Hartsville board OK’s getting second opinion on wind law

Bob Clark

Will Hartsville town officials be able to negotiate a good compensation package from wind developers?

That’s the question Hartsville town Supervisor Steve Dombert has, and he wants a second opinion.

Dombert said at Wednesday night’s board meeting the town needs to find out the status of its bargaining position with German wind developer E.On. To do so, he proposed sending the town’s 2006 wind law to Gary Abraham, an Olean area-based environmental attorney, who has experience with environmental groups and wind companies.

He added the cost for Abraham to review the law and meet with the board will cost between $500 and $1,000.

Dombert said he is not sure what power the Steuben County Industrial Development Agency, the lead agency on the project, has to negotiate on the town’s part for the project, and what recourse the town has to get a better deal.

Currently, he said, the town will receive around 12 percent of a Payment in Lieu of Taxes agreement, while absorbing the bulk of the negative impacts.

“The lion’s share is going elsewhere,” he said, adding he also is unsure what the town can expect from E.On in terms of a community host agreement, money paid directly to the town to compensate for the project.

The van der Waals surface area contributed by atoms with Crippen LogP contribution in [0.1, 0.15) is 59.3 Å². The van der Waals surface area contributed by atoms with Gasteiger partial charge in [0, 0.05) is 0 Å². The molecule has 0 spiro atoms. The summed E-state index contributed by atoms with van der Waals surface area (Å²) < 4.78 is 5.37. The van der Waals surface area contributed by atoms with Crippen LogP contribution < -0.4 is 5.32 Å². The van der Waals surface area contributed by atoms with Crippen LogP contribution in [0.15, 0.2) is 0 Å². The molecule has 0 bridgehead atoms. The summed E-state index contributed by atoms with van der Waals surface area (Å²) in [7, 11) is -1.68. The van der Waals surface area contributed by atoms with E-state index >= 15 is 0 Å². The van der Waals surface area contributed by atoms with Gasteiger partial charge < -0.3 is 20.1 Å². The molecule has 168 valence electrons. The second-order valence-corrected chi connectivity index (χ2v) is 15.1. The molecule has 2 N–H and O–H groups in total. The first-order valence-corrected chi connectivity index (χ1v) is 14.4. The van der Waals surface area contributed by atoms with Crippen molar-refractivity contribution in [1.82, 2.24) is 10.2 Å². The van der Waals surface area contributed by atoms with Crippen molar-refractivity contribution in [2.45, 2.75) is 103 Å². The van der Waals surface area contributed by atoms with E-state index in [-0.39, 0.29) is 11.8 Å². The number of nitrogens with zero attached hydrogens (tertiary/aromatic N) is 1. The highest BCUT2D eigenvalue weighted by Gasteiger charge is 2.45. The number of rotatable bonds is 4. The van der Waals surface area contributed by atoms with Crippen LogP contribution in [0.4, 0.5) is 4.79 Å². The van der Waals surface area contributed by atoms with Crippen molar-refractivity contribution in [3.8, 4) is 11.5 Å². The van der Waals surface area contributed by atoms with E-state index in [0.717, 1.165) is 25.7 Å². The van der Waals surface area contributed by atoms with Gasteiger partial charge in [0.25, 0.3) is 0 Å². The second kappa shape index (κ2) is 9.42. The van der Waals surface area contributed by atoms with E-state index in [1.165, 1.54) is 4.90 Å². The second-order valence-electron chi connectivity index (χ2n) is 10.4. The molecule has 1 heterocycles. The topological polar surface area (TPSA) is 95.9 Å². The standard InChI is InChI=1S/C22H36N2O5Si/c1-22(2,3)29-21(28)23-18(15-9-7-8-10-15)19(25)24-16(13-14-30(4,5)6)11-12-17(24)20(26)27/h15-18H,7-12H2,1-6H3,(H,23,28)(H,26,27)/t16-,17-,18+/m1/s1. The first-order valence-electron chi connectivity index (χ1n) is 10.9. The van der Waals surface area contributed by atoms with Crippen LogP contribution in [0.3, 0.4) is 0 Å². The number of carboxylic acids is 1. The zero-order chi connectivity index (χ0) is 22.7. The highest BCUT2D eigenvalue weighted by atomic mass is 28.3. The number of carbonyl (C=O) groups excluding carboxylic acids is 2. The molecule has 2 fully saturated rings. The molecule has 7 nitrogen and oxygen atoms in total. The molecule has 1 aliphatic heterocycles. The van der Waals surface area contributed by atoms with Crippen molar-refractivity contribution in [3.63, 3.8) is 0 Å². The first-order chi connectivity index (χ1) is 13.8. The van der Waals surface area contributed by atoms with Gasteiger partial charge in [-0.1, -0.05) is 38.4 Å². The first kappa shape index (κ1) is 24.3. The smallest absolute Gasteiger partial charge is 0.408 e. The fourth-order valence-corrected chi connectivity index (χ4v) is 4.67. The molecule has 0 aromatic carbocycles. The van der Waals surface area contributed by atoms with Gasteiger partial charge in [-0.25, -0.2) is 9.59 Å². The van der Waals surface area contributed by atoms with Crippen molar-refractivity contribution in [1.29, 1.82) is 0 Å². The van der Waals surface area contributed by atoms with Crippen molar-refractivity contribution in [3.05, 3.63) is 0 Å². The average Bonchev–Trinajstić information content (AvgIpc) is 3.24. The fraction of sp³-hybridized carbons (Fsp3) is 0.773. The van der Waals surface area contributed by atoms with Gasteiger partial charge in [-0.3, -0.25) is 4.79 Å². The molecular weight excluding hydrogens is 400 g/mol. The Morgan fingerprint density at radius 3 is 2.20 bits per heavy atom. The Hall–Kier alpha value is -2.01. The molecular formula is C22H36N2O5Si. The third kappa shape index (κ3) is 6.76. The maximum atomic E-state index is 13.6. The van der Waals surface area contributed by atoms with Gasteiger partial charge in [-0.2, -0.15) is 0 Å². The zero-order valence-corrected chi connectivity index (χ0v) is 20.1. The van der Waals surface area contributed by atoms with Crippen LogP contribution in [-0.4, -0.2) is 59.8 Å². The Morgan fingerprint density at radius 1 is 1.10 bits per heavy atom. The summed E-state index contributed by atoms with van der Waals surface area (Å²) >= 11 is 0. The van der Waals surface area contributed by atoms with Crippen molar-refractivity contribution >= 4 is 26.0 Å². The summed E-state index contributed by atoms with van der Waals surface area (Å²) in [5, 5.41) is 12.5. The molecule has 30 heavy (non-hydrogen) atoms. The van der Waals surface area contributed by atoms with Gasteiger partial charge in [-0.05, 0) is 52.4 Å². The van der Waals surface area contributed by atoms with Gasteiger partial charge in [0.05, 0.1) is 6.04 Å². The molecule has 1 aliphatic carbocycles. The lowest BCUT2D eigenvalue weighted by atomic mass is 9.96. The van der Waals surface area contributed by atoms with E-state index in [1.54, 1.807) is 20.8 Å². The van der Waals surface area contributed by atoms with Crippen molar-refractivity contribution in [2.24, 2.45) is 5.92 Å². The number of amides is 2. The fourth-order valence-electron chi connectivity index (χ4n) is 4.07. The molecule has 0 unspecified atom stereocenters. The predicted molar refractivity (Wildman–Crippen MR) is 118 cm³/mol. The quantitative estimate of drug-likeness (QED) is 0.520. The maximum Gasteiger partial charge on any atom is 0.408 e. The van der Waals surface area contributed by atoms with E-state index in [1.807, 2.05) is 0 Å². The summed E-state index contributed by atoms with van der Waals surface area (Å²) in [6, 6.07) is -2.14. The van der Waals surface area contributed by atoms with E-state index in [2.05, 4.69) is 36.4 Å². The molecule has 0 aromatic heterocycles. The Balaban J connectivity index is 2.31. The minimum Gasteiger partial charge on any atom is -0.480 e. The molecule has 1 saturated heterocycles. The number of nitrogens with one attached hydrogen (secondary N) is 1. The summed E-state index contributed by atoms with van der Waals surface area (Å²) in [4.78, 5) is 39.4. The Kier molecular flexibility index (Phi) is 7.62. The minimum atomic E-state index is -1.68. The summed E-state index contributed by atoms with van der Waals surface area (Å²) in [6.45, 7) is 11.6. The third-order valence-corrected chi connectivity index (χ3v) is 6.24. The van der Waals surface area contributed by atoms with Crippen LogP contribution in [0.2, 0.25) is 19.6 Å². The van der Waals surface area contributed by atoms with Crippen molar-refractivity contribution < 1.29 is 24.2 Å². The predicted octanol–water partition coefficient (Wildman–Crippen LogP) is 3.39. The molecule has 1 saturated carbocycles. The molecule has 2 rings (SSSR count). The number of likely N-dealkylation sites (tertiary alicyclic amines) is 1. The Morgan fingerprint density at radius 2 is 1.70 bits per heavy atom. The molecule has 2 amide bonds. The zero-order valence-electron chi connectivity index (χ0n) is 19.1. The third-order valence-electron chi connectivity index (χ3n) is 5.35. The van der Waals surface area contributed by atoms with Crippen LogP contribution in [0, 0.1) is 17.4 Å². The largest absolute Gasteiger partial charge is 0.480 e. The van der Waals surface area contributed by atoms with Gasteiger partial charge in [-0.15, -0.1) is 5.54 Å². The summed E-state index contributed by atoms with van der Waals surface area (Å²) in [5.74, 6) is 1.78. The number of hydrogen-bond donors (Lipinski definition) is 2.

Board member Jim Perry added a second opinion could be useful, and if the cost helps the town get more money from E.On, then it should be investigated.

“For a second opinion, I don’t see why I can’t not go along with this,” he said.

Two board members — Benjamin Ray and Michele Herrneckar — were opposed to the measure.

“I think we should be focusing on our negotiations with the IDA,” Herrneckar said. “We spent good money getting this law in place.”

Former town Supervisor George Prior said the local law is sound and offers the town plenty of negotiating leverage.

“You will negotiate directly with the developer for what used to be road mitigation,” he said. “That’s where your chips lay.”

Dombert replied the measure may not be enough.

“That doesn’t sound like much (leverage) to me at all,” he said.

Prior also mentioned getting a lawyer involved in the process could open the town up to a lawsuit of some kind.

The Evening Tribune